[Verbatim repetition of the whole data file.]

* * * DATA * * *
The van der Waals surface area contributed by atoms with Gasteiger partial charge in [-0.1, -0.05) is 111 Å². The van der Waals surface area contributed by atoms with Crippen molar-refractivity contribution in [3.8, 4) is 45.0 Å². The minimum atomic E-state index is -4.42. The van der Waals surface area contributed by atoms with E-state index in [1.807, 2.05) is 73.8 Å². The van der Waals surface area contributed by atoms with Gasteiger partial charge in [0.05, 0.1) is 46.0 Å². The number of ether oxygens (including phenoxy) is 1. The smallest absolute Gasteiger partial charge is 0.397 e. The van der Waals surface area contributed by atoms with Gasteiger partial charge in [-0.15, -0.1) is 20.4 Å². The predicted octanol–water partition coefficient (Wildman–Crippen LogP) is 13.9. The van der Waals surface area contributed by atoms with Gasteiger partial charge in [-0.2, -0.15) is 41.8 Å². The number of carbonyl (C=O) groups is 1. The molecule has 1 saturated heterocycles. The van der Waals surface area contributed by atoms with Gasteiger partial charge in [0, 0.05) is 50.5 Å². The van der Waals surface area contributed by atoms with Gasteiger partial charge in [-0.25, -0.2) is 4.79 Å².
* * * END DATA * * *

The van der Waals surface area contributed by atoms with Gasteiger partial charge in [-0.1, -0.05) is 111 Å². The van der Waals surface area contributed by atoms with Crippen molar-refractivity contribution in [3.8, 4) is 45.0 Å². The minimum atomic E-state index is -4.42. The van der Waals surface area contributed by atoms with E-state index in [1.807, 2.05) is 73.8 Å². The van der Waals surface area contributed by atoms with Gasteiger partial charge in [0.05, 0.1) is 46.0 Å². The number of ether oxygens (including phenoxy) is 1. The smallest absolute Gasteiger partial charge is 0.397 e. The van der Waals surface area contributed by atoms with Gasteiger partial charge in [-0.15, -0.1) is 20.4 Å². The predicted octanol–water partition coefficient (Wildman–Crippen LogP) is 13.9. The van der Waals surface area contributed by atoms with Gasteiger partial charge in [-0.2, -0.15) is 41.8 Å². The number of carbonyl (C=O) groups is 1. The molecule has 1 saturated heterocycles. The van der Waals surface area contributed by atoms with Gasteiger partial charge in [0, 0.05) is 50.5 Å². The van der Waals surface area contributed by atoms with Gasteiger partial charge in [-0.25, -0.2) is 4.79 Å².